Health and Access to Care & Coverage for LGBT Individuals in the U.S.

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of anti-LGBT bias-motivated murders in 2012 were transgender women and the majority were also people of color.

Adolescence and young adulthood are often times when individuals begin to identify as LGBT. While these times can be challenging for many individuals, they are often especially so for LGBT youth. Despite growing societal acceptance and understanding, some young people still suffer discrimination at the hands of their family and friends and in their schools and communities, experiences which can lead to serious challenges, such as housing problems, that affect health. There is growing awareness about bullying and violence affecting LGBT youth. These include efforts to promote greater attention to fostering inclusive school climates, teaching youth about online safety, establishment of reporting processes in schools and communities when violence or bullying occur, and referring young people for professional mental and behavioral health services when needed. Key statistics include the following:  Like their adult counterparts, youth who identify as a sexual and/or gender minority experience higher rates of mental illness, substance abuse, violence, and discrimination compared to the general population. Additionally, LGBT youth are more likely to be homeless and live in poverty than non-LGBT youth. Research has found that parental rejection can increase the likelihood that an LGBT youth will suffer from depression, attempt suicide, use illegal drugs, and/or engage in risky sexual behaviors.  Approximately 40% of homeless youth are LGBT, and the leading reasons for homelessness among this group are due to family rejection.  Almost two thirds (64%) of LGB students and 4 out of 10 (44%) transgender students report feeling unsafe at school because of their sexual orientation or gender identity.  LGB youth are four times more likely to attempt suicide than heterosexual youth.  Three times as many LGB youth report ever being raped compared to their heterosexual peers (16% vs. 5%).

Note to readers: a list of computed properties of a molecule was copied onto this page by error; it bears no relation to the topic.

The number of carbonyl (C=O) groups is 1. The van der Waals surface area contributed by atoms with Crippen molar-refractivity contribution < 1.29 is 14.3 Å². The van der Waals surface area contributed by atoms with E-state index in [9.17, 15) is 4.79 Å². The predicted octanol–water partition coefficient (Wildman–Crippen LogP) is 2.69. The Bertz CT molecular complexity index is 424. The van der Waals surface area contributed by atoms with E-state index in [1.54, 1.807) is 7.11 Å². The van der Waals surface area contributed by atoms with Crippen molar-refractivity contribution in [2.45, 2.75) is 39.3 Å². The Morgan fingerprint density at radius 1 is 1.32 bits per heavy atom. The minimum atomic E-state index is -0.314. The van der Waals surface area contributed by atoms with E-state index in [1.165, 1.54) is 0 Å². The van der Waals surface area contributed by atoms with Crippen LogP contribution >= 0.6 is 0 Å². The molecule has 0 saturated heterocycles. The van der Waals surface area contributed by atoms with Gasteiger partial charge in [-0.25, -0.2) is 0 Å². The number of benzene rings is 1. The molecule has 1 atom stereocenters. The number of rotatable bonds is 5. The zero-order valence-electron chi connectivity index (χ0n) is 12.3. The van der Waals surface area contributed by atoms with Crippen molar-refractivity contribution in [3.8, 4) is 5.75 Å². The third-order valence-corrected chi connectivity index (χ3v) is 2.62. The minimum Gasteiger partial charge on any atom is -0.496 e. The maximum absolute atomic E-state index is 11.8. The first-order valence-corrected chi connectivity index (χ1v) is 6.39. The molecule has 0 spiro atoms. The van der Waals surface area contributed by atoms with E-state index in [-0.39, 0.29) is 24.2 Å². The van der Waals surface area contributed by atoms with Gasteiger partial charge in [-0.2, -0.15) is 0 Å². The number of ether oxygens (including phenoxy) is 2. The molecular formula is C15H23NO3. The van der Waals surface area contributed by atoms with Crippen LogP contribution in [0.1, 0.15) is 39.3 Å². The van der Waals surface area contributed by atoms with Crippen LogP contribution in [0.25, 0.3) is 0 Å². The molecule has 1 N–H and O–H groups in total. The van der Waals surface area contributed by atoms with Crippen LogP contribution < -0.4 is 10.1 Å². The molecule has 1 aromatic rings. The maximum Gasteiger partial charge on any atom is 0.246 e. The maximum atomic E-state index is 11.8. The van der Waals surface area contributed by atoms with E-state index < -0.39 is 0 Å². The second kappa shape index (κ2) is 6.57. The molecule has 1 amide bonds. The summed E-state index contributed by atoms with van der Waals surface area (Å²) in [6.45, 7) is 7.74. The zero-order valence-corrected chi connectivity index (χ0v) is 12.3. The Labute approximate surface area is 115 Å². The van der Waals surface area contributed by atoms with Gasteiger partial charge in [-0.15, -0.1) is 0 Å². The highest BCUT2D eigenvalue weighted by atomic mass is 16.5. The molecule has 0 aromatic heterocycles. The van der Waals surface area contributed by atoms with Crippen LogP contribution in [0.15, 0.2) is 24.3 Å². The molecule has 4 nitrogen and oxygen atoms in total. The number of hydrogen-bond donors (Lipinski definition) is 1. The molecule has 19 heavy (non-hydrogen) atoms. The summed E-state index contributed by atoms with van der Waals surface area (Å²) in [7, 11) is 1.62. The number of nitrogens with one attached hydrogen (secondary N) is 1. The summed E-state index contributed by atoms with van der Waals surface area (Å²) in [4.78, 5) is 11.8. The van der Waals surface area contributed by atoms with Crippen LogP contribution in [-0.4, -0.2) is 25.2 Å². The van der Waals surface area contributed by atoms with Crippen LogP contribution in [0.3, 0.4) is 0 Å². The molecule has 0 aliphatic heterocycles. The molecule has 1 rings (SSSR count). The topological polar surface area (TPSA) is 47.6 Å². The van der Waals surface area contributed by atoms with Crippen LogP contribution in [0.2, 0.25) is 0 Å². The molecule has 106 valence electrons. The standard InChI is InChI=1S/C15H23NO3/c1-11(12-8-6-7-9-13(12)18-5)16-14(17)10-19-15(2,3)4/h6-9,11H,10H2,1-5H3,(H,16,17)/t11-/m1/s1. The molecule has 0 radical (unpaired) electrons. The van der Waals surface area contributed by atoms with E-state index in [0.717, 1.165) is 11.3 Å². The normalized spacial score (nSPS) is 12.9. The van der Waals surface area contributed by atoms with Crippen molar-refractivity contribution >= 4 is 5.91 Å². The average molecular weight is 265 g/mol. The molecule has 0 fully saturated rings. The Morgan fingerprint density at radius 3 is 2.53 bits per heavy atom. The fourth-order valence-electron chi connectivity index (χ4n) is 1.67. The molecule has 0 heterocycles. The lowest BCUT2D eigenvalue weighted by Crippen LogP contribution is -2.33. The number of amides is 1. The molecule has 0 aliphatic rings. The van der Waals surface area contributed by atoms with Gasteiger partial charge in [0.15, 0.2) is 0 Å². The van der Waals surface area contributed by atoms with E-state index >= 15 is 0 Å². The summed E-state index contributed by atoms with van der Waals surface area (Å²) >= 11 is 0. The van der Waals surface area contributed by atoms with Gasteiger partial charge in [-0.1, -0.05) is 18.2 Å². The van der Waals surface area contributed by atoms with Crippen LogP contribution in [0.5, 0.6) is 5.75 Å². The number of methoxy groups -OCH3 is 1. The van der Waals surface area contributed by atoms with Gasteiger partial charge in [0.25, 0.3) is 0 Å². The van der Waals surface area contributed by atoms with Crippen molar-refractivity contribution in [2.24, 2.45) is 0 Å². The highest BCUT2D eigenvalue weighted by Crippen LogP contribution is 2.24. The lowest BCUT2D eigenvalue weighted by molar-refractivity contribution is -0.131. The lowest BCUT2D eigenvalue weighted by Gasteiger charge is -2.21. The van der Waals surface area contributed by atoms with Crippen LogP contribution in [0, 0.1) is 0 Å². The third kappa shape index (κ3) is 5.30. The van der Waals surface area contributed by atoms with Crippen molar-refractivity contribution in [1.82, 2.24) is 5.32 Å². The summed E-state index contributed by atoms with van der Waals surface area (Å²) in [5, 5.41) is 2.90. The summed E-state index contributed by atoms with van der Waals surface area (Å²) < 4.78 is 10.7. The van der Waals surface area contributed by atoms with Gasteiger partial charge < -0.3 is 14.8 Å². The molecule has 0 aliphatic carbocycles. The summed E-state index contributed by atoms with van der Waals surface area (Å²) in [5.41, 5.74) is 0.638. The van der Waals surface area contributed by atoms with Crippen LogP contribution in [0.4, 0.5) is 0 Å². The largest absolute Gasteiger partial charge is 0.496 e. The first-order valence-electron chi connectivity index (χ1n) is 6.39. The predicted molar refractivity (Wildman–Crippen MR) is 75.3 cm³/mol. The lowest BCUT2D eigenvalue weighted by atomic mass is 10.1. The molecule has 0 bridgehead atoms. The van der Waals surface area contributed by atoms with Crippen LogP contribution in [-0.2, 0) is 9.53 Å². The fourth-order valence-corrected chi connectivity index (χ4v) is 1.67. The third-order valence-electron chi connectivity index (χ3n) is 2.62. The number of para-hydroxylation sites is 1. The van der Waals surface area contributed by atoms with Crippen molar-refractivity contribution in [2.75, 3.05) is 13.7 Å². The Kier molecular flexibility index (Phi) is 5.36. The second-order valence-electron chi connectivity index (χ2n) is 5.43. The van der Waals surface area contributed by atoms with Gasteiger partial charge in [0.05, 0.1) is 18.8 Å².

Figure 5

Research has shown that LGBT populations have different patterns of health coverage and utilization of services and has begun to document gaps within the delivery system in meeting the needs of the LGBT population.  Until recently, the available research on LGBT people has often been limited to couples or combines lesbian, gay, and bisexual people while excluding transgender people. Studies that have stratified between

Access to Care and Utilization of Services in the U.S., by Sexual Orientation, 2013 Among adults ages 18-64 Heterosexual 81% 79%

Lesbian or Gay



35% 20% 17% 24%


9% 12%




Had a usual place to go for Failed to obtain needed Received influenza vaccine medical care medical care in past year during past year due to cost

NOTES: Among adults ages 18-64. SOURCE: Centers for Disease Control and Prevention, National Health Statistics Reports. (July 2014). Sexual Orientation and Health Among U.S. Adults: National Health Interview Survey, 2013.

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